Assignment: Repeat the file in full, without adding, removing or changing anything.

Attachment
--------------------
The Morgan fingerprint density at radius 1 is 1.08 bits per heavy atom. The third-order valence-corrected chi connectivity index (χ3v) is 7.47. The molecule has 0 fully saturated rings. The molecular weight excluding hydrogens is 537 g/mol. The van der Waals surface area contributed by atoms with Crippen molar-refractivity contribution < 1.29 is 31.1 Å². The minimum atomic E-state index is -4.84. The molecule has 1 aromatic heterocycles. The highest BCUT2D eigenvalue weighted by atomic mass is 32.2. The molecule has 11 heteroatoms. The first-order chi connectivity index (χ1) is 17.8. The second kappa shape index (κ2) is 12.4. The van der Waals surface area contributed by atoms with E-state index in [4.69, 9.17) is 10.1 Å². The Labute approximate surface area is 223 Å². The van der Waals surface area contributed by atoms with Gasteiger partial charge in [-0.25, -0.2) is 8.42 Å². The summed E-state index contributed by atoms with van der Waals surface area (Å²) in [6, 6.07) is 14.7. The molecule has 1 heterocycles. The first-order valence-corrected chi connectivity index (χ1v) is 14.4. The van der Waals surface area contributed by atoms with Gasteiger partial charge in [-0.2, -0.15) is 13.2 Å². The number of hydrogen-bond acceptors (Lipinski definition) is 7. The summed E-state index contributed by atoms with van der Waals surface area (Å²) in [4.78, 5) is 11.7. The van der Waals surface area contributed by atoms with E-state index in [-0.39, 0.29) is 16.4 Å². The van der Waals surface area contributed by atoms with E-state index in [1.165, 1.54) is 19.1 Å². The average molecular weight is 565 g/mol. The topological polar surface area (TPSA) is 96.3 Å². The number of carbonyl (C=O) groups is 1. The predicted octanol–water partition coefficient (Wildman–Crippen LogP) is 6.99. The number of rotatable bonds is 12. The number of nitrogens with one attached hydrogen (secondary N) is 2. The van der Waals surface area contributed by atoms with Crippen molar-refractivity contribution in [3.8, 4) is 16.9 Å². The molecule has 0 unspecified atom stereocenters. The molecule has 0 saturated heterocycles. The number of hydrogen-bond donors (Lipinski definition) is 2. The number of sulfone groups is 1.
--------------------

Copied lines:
The Morgan fingerprint density at radius 1 is 1.08 bits per heavy atom. The third-order valence-corrected chi connectivity index (χ3v) is 7.47. The molecule has 0 fully saturated rings. The molecular weight excluding hydrogens is 537 g/mol. The van der Waals surface area contributed by atoms with Crippen molar-refractivity contribution < 1.29 is 31.1 Å². The minimum atomic E-state index is -4.84. The molecule has 1 aromatic heterocycles. The highest BCUT2D eigenvalue weighted by atomic mass is 32.2. The molecule has 11 heteroatoms. The first-order chi connectivity index (χ1) is 17.8. The second kappa shape index (κ2) is 12.4. The van der Waals surface area contributed by atoms with E-state index in [4.69, 9.17) is 10.1 Å². The Labute approximate surface area is 223 Å². The van der Waals surface area contributed by atoms with Gasteiger partial charge in [-0.25, -0.2) is 8.42 Å². The summed E-state index contributed by atoms with van der Waals surface area (Å²) in [6, 6.07) is 14.7. The molecule has 1 heterocycles. The first-order valence-corrected chi connectivity index (χ1v) is 14.4. The van der Waals surface area contributed by atoms with Gasteiger partial charge in [-0.2, -0.15) is 13.2 Å². The number of hydrogen-bond acceptors (Lipinski definition) is 7. The summed E-state index contributed by atoms with van der Waals surface area (Å²) in [4.78, 5) is 11.7. The van der Waals surface area contributed by atoms with E-state index in [-0.39, 0.29) is 16.4 Å². The van der Waals surface area contributed by atoms with E-state index in [1.165, 1.54) is 19.1 Å². The average molecular weight is 565 g/mol. The topological polar surface area (TPSA) is 96.3 Å². The number of carbonyl (C=O) groups is 1. The predicted octanol–water partition coefficient (Wildman–Crippen LogP) is 6.99. The number of rotatable bonds is 12. The number of nitrogens with one attached hydrogen (secondary N) is 2. The van der Waals surface area contributed by atoms with Crippen molar-refractivity contribution in [3.8, 4) is 16.9 Å². The molecule has 0 unspecified atom stereocenters. The molecule has 0 saturated heterocycles. The number of hydrogen-bond donors (Lipinski definition) is 2. The number of sulfone groups is 1.